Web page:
* Prior to writing this review I did do not own the first volume, “The British Army and Her Allies”, but was inspired to get a copy. It arrived the day that I decided to post this. It is just in time to help to guide which Austrian infantry regiments I’ll paint for best historical ‘value’. It has also added to the ‘debate’ that I am having regarding the #12 Palatinate hussars. Were they all light blue as Partridge and Oliver indicate (in keeping with Hourtoulle, Funcken, Knötel and some web sources), or did they have a grey pelisse and dolman and light blue breeches (as indicated by other web sources, such as “Napoleon, His Armies and Enemies” and some other blogs)?

**Knötel, R, Knötel, H and Sieg, H (1980) Uniforms of the World: Army, Navy, and Airforce Uniforms, 1700-1937. Translated by RG Ball. Exeter Books, New York. 481 pp. 

*** Don’t be confused by the 8.5/10 score. This is a highly valued book and only falls short of the maximum ten Napoleons because it lacks diagrams, maps and uniform plates. If it had all these it would likely be perfect, but also 10+ times the price and many times the size.

Oliver, M and Partridge, R (2002) Napoleonic Army Handbook: The French Army and Her Allies. Constable, London, UK. 354 pp.


  1. A very useful review of an interesting reference I was previously unaware of!

    1. Thank you Peter. Pleased if it is of interest/assistance.
      It is not a 'beautiful' book, but packed with useful info. There are quite a number of reasonably priced second-hand copies of both volumes available (and also some ridiculously priced ones).
      On another, but related topic, what info. do you have regarding Austrian hussar #12? You note them on your blog as having a grey dolman pelisse with light blue breeches. Many other sources quote light blue (sky blue/cornflour blue) all over. Was there a change in uniform through the period?

  2. I only have volume 1 but it is an excellent book. Unfortunately, the Prussian tables have been transposed but overall for £10, it was a bargain.

    Regarding the 12th (Austrian) Hussars, the Osprey says that they are pike grey. Pike grey is actually a blue (the colour of the flesh of the pike fish -not the weapon)- Vallejo 901.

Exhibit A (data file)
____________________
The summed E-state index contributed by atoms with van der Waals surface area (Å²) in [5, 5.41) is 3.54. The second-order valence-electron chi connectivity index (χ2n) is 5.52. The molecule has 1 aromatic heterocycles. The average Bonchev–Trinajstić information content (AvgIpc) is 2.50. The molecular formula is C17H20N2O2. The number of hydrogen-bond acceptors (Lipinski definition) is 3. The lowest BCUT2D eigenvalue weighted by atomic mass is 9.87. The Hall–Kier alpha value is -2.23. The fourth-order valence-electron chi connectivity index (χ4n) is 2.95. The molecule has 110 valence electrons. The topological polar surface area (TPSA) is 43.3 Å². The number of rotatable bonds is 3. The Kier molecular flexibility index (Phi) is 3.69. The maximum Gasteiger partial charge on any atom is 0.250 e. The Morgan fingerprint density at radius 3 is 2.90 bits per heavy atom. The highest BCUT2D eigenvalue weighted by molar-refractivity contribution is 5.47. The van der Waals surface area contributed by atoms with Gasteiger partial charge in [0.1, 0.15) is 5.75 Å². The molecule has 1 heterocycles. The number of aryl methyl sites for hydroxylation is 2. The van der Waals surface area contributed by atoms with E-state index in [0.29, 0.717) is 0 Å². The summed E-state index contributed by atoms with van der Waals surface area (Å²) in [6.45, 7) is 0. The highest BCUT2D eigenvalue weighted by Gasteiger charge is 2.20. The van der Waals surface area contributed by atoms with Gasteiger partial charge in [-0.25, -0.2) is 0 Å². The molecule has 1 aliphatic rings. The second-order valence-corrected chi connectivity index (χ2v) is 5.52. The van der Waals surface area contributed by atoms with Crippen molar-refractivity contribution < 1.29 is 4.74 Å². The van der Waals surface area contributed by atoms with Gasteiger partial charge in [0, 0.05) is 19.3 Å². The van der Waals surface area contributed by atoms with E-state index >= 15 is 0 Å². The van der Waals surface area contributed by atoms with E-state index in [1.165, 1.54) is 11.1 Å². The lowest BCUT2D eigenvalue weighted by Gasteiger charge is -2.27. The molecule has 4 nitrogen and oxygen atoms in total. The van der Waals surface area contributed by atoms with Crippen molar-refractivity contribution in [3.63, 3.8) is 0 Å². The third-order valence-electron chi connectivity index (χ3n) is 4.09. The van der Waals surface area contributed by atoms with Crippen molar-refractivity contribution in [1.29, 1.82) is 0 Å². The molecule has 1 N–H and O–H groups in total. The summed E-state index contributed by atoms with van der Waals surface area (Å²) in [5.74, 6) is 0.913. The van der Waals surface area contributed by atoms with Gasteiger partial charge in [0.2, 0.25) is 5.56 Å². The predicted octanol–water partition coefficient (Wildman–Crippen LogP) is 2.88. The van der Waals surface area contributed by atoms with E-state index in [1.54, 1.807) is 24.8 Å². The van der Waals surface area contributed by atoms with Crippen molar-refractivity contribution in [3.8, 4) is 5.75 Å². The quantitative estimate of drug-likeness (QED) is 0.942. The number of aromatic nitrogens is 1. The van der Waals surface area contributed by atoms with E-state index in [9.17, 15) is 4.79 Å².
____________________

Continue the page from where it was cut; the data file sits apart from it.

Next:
Rawkins has the pre 1801 12th (Slavonische-Croatische Grenz Husar) as Asch Grau and the post 1807 (Palatin) as Himmelblau. It depends on your time period. If you are interested in Austrians, buy Rawkins's ebook. It's 450 pages of detailed information for £4-50 for a pdf, even better value than the book above.

    1. Thanks for your comment, input and suggestions Anon.
      I thought that it might have been uniform changes over time, but was not sure in which of the Austrian reform periods a change may have occurred. Most helpful, thanks.
      These handbooks are great as they compile such a range of information in one place (or two volumes). The Prussian tables in the copy that I have—and there are loads of them—seem fine (though I have not gone through them with a tooth-comb), so perhaps you got a copy from a bad, or early print run or something?
      Luckily I am not restricted to one book(!), so it's great to get detailed, single topic volumes too. I don't have any of Rawkins' books, so will correct that! Easy to access and reasonably priced pdf versions are a boon.
      Cheers, James

  3. Glad you found them helpful. The errors for the Prussians in Partridge/Oliver aren't huge. Page 187- IR9 should be white collar and scarlet shoulder straps+collar and IR10 should be a lemon yellow collar/cuffs and white straps. Page 188 -IR11 should be scarlet shoulder straps and IR12 should have scarlet cuffs+collar. Lower on the page IR20 should also have scarlet cuffs+collar. The note at the bottom is the wrong way around - the Colberg should be 2nd Pommersches. Page 189- IR24 should have scarlet cuffs+collar.

    Basically, the Brandenburg regiments had scarlet collars/cuffs as confirmed by Nash and the Osprey books.

    1. I'm away from home for now, but can check my sources at home. Knotel may be best as the color names will be in German and thus unmarred by translation errors.

      The Rawkins books are excellent - reminder to self to by more! I don't have the Austrian one.

    2. Thanks Peter. I purchased Rawkins' book about the Austrians (and a few others too!). It's as Anon. put in his text summary above. There's a beaut table with the colours, in colour. (It's like that marvellous appendix of the colours that is in the version of Rousselot that I have). Rawkins, like many I have seen, has them the same as the Blakenstein apart from the colour of the buttons (pewter v brass for #6). He quotes himmelblau (as Anon. said).

  4. I'm not familiar with this book but after reading your review, I now feel like it is a necessary book to have. A book of compiled information can be useful and time saving.